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17th January, 2022


The improvement in weather for the past three weeks has provided an excellent opportunity to preserve top quality silage and get slurry spread in preparation for second cuts of silage. Farmers are now heeding the need to have extra reserves of silage to address the risk of an extended indoor feeding period.

Milk proteins are reduced significantly on many dairy units. One case study with a 170 cow dairy herd in Cork comes to mind.  His milk protein is 0.28% less than that for average milk deliveries in May compared with this time last year.  This alone has reduced his milk cheque by €2800.  In addition he has had to spend an extra €3000 on concentrates.

Managing grass when weather conditions improved created a scenario of “famine to a feast” with a consequent improvement in grass quality available for grazing. Removing grazing blocks from the rotation to make silage has been essential to create a high quality sward regrowths.

Farmers are now in catch up mode as there is a continuous backlog of work to catch up on the farm. AI technicians have told me that there was a shorter period of intensive use of AI this season prior to introduction of stock bulls.  Farmers are now using more synchronization programmes for their maiden heifers.  This has enabled greater use of AI, where some of these programmes facilitate fixed line AI of all heifers on a given day.  Scanning results in terms of first serviced pregnancy rate vary tremendously by farm.  If the heifers are “fit” by breed and age, pregnancy rates of 65pc are the norm.  However, these programmes used in conjunction with undersized pre-pubertal heifers have resulted in poor pregnancy rates and heifers either still in a pre-pubertal or cystic reproductive status.

A second concern with these synchronization programmes is the introduction of a stock bull to catch repeats. One has to be careful that there is sufficient bull power to address the repeats which will come in intensely over a 2 to 3 day period.

Infertile or sub-fertile bulls are now appearing on the radar with pregnancy scan data. This is a significant ongoing problem.   Bull fertility tests just give a “picture on time”.  Bull injuries and lack of libido are primarily causes of cows in heat not being bred.  Our 3 week period of high temperatures exceeding 23 degrees centigrade also reduce the intensity and duration of bulling activity.  Our scan data has also revealed that a significant number of cows scanned as being on heat had shown no signs of heat and there was no semen present in the vagina or uterus of these cows where a stock bull was running with the herd.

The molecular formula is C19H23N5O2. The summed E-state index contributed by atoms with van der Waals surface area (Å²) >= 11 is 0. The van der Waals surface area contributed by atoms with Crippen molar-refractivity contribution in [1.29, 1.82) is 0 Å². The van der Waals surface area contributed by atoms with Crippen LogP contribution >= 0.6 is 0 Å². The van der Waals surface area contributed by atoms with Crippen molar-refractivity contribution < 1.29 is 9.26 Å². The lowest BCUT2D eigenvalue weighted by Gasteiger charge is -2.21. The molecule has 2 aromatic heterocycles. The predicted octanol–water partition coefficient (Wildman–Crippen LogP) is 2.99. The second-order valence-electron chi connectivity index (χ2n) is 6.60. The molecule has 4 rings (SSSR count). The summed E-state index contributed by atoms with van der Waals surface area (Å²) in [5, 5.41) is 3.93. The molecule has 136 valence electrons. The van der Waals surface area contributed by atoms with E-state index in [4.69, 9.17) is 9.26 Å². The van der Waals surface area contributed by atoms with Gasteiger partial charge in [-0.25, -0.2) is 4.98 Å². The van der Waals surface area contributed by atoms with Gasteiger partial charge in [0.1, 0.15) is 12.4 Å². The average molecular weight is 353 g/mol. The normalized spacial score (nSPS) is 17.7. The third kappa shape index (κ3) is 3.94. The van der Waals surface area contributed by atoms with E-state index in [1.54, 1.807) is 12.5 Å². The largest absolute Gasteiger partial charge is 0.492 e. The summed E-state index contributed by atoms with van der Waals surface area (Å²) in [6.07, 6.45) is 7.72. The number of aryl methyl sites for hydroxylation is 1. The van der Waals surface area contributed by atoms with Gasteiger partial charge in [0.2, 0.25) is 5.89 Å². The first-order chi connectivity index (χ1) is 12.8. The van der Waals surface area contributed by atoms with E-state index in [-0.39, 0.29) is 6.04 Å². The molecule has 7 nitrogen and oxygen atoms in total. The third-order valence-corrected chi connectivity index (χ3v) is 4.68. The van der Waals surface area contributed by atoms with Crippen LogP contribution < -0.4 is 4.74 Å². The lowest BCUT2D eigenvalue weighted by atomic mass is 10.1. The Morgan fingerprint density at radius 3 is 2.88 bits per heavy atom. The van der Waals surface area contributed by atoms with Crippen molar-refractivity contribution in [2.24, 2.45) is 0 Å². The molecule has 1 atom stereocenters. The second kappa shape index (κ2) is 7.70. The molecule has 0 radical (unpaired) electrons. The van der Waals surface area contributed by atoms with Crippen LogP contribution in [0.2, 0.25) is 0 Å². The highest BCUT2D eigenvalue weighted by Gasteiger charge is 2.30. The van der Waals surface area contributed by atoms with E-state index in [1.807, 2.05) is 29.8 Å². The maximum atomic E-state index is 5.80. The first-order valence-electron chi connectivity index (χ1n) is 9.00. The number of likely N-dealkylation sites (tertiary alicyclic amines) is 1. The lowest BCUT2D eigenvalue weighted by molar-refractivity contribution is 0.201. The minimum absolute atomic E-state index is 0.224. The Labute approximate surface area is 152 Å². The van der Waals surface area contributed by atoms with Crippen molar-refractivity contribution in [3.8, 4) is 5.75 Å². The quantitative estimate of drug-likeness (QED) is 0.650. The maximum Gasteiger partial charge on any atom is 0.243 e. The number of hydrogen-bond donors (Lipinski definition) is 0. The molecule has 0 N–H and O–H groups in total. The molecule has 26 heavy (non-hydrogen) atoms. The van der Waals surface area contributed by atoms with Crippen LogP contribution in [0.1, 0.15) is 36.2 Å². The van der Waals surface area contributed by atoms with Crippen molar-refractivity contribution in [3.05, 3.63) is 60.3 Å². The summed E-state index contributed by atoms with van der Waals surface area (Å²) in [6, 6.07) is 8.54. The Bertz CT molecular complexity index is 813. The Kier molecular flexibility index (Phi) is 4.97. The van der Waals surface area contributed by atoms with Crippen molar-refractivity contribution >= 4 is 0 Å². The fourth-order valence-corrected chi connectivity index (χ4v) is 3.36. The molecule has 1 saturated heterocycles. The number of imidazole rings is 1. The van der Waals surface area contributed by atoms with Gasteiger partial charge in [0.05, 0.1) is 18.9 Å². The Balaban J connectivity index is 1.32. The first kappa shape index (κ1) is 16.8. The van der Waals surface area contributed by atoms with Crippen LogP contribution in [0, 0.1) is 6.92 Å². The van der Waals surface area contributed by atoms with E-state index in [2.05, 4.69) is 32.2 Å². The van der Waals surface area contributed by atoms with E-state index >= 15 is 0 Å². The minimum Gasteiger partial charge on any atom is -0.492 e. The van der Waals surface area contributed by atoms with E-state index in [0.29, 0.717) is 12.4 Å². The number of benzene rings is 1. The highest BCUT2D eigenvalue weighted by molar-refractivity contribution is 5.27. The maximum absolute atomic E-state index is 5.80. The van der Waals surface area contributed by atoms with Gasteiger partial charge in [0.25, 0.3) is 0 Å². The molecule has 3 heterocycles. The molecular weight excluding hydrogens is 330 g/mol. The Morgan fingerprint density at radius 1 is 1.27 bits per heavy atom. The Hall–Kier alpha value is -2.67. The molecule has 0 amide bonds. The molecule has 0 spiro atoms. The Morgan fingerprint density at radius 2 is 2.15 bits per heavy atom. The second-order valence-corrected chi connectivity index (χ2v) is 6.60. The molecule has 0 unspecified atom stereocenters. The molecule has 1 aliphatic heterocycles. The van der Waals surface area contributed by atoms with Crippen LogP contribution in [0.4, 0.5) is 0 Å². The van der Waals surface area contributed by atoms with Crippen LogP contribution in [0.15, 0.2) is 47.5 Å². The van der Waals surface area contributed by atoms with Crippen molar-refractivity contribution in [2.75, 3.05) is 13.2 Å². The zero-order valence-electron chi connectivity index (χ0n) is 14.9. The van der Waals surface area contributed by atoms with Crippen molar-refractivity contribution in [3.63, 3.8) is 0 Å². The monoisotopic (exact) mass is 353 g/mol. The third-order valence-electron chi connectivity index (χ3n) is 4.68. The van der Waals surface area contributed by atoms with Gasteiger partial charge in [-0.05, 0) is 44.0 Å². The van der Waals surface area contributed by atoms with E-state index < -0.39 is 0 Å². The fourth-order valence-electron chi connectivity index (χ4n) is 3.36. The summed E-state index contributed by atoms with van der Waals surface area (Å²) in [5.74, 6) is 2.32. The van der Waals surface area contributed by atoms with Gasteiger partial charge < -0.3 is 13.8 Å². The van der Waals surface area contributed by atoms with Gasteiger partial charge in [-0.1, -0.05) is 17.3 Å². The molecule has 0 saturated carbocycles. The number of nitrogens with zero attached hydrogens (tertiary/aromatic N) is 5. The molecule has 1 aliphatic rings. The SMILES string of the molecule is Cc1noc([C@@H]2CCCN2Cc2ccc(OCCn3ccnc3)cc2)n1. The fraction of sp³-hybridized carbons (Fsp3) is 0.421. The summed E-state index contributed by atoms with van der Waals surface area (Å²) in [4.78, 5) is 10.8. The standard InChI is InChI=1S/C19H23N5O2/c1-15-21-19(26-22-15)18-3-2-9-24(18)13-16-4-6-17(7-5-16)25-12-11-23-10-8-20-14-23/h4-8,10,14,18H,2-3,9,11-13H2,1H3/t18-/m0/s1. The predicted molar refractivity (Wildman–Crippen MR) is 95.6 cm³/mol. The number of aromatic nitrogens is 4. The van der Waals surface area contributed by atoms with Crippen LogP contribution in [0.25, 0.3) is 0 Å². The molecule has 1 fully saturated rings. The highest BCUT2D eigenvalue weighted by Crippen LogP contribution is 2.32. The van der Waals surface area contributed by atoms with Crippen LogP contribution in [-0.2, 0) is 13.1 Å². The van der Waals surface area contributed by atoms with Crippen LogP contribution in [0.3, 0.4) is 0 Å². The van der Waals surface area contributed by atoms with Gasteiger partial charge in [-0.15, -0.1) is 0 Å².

Farmers often introduce stock bulls to the herd and stop watching bulling activity. Do this at your peril.   You need to ensure that bulls are completing the art of mating cows seen in heat.  If more than 3 cows are seen bulling on a given day for stock bull available, it is best advised to supplement with AI on the following day.  This will reduce the risks of infertility to a given service opportunity.

Injured stock bulls will not have the same interest or agility in mating cows in heat. It must, also be remembered that spermatogenesis or the production of semen ceases while a bull is injured. The “sperm belt” has a duration of approximately 6 weeks.  Therefore it takes 6 weeks from the time sperm enter the production line until they are available for a natural service of a cow in heat.  In essence, a bull injured today for a period of weeks will be sub-fertile or infertile when seemingly fit mating cows 6 week later.

We are now 5 weeks into spring breeding programmes on most farms. The big challenge to outcomes for your 6 and 9 week calving rates next spring will be the impact of the hidden cost of later embryo/foetal death.  When cows are bred to AI or natural service, approximately 90% of the eggs are fertilized.  The resultant embryo develops and hatches from its shell 7 to 8 days after breeding.  It then elongates and its first challenge is to provide a signal to the cow of its presence between day 12 and 14.  This stops the cow returning to heat between day 18 and 24.  Embryo death after this stage will result in cows returning to heat anywhere up to 6 weeks after the time of embryo death.  Unfortunately, your spring breeding programme will be over.

This later embryo death and other reproductive anomalies preventing cows establishing a successful pregnancy can be prevented by scanning your herd within 3 weeks of finishing your breeding programme.


Dr. Dan Ryan is a bovine reproductive physiologist and can be contacted at

Article written by Dr. Dan Ryan for the Farming Independent for the 19th June 2018